Bargui F.,APHP Hospital R. Debre |
D'Agostino I.,APHP Hospital R. Debre |
D'Agostino I.,French Institute of Health and Medical Research |
Mariani-Kurkdjian P.,Clinical Microbiology |
And 21 more authors.
European Journal of Pediatrics | Year: 2012
We performed a cohort study of children who survived bacterial meningitis after the neonatal period at a single pediatric center in France over a 10-year period (1995- 2004) to identify predictors of death and long-term neurological deficits in children with bacterial meningitis. We performed multivariate regression to determine independent predictors of death and neurologic deficits. We identified 101 children with bacterial meningitis of which 19 died during initial hospitalization. Need for mechanical ventilation [hazard ratio (HR) 11.5, 95 % confidence interval (CI) 2.4-55.5)] and thrombocytopenia defined as a platelet count <150×109 per liter (HR 0.6, 95 % CI 0.4-0.9) at presentation were associated with death during initial hospitalization. At final assessment, 42 of the 70 survivors had no neurologic deficits identified; 20 had a single deficit, and eight had multiple deficits. A delay in initiation of antibiotics (HR 1.3, 95 % CI 1.1-1.7) and hydrocephalus on computed tomographic scan (HR 2.6, 95 % CI 1.1-6.0) were associated with having one or more long-term neurologic deficits. Identification of children at risk of death or longterm neurologic sequelae may allow therapeutic interventions to be directed to children at the highest risk. © Springer-Verlag 2012. Source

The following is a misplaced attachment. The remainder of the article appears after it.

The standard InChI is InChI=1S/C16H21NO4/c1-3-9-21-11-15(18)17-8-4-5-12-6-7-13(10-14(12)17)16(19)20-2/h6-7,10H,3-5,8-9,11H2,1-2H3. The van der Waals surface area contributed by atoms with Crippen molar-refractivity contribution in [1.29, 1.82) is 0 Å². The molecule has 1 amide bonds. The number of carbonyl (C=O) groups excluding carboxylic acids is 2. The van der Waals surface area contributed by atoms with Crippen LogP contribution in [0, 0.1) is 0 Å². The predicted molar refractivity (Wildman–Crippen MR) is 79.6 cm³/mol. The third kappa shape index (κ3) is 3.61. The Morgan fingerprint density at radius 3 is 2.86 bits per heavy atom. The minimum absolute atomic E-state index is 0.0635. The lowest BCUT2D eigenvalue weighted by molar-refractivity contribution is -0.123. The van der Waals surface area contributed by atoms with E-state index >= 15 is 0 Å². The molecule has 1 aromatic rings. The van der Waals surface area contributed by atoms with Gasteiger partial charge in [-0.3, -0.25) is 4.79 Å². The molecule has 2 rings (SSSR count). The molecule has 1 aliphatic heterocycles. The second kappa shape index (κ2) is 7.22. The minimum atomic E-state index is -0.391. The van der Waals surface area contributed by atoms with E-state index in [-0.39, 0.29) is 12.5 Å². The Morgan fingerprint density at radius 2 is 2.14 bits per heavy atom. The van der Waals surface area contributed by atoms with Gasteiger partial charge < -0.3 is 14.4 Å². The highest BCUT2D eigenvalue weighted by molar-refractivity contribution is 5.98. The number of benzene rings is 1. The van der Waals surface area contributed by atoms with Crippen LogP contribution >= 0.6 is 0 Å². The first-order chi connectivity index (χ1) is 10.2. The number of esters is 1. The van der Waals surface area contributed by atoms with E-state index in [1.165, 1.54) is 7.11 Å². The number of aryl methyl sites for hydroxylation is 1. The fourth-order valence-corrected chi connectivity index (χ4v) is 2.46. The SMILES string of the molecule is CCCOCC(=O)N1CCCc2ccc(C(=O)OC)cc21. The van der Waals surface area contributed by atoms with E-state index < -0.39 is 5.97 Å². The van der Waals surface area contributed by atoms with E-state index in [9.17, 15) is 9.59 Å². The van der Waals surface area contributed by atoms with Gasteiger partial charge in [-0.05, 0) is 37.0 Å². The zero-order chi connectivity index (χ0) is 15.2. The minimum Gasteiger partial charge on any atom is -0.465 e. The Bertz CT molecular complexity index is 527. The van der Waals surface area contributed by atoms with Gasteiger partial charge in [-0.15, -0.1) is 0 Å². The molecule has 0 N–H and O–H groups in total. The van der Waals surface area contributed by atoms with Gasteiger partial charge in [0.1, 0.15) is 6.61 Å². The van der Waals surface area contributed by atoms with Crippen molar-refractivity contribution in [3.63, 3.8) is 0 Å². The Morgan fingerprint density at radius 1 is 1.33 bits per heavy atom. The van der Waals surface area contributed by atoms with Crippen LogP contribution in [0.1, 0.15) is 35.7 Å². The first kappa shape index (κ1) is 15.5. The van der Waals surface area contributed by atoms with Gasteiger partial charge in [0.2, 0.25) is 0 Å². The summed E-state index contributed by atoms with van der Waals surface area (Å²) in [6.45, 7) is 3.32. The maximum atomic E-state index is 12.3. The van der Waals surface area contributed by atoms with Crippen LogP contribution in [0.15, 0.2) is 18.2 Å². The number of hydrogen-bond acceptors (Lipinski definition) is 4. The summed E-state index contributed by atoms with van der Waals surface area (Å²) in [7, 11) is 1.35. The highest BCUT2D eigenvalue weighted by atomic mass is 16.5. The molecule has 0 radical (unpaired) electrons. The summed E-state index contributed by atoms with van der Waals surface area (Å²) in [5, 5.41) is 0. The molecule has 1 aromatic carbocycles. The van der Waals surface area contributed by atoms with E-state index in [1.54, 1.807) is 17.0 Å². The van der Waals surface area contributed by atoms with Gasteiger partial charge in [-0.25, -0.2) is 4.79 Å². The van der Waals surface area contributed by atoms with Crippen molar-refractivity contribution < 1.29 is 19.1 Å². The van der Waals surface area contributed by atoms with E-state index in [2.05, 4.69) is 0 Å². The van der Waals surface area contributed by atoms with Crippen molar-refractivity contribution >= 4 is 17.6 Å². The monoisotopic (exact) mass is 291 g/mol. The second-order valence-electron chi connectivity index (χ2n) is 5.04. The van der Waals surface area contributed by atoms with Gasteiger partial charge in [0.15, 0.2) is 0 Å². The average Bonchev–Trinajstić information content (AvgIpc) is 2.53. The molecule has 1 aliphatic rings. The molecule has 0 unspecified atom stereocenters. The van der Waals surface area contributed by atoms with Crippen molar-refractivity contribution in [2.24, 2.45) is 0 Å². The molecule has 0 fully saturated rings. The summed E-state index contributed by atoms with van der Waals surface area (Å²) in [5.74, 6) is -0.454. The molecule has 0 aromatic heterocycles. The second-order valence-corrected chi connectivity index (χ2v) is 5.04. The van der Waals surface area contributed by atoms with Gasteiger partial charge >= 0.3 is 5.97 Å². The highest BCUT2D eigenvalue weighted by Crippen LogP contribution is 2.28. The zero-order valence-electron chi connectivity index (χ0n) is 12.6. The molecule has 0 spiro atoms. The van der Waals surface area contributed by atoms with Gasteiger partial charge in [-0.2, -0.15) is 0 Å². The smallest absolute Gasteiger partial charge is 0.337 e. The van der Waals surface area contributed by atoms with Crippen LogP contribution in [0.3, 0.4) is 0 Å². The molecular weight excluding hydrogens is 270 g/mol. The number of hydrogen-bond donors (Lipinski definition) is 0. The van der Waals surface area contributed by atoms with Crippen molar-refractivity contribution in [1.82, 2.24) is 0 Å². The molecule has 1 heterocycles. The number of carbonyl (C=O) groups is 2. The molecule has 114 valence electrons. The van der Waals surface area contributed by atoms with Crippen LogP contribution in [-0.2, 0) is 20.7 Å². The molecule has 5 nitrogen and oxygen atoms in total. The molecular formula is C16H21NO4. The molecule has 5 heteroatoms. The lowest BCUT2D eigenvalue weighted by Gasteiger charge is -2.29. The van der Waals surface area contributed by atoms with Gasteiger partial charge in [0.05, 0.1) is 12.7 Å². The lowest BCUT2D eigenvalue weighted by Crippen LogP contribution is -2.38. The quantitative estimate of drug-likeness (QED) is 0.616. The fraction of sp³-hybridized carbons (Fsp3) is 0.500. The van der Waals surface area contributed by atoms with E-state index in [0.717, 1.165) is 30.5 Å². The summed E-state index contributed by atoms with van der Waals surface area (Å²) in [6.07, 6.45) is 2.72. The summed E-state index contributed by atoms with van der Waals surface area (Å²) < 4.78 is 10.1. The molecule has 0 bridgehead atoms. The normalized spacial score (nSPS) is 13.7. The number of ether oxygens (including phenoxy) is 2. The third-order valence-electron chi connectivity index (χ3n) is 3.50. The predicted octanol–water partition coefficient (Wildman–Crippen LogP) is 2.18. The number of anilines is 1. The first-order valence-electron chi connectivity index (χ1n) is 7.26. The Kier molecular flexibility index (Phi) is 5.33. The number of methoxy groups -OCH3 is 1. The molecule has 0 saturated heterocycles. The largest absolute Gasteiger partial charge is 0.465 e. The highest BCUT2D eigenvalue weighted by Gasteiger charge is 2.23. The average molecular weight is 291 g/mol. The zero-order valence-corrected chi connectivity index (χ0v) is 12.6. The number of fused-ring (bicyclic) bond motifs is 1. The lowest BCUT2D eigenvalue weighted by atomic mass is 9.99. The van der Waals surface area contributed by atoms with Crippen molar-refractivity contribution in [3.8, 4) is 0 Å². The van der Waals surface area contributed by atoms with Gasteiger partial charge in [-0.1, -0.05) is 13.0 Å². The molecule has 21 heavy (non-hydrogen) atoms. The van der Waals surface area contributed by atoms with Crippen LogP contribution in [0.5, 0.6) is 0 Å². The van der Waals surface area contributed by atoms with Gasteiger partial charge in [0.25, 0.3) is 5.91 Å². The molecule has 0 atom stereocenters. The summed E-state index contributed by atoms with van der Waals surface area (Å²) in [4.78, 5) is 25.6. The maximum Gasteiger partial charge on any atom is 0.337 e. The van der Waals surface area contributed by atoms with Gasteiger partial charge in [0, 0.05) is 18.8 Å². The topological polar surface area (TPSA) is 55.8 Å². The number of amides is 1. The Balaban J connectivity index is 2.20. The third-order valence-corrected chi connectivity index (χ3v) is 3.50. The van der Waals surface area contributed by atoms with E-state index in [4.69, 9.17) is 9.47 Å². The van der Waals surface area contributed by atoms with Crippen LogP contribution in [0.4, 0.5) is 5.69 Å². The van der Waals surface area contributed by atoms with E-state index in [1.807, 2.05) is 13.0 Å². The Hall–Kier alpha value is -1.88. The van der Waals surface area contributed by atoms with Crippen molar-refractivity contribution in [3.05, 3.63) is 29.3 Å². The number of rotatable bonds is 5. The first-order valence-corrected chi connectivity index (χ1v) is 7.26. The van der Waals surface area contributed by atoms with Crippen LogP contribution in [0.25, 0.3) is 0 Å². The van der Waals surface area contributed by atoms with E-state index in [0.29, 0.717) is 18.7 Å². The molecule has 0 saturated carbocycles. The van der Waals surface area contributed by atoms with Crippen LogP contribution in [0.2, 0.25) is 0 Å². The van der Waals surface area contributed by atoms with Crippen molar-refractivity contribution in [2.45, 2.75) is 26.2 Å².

Balossini V.,University of Piemonte Orientale |
Zanin A.,University of Padua |
Alberti C.,Clinical Epidemiology Unit |
Freund Y.,APHP Hospital R. Debre |
And 15 more authors.
American Journal of Emergency Medicine | Year: 2013
We present a multicenter validation of a modified Manchester Triage System (MTS) flowchart for pediatric patients who present with headache to the emergency department. A prospective observational study was conducted across 5 European pediatric emergency departments. The standard MTS headache flowchart and a modified MTS headache flowchart were tested in the participating centers, and results were compared with triage categories identified by either the physician at the end of the clinical examination or the reference classification matrix (RCM). Fifty-three patients were enrolled in the preimplementation phase and 112 in the postimplementation phase. When compared with physician's triage and RCM, the modified MTS flowchart demonstrated good sensitivity (79% and 70%, respectively), specificity (77% and 76%, respectively), and a high positive likelihood ratio (9.14 and 16.75, respectively) for the identification of low-risk children. Conclusions: Our modified headache flowchart is safe and reliable in pediatric emergency settings, especially for lower classes of urgency. © 2013 Elsevier Inc. Source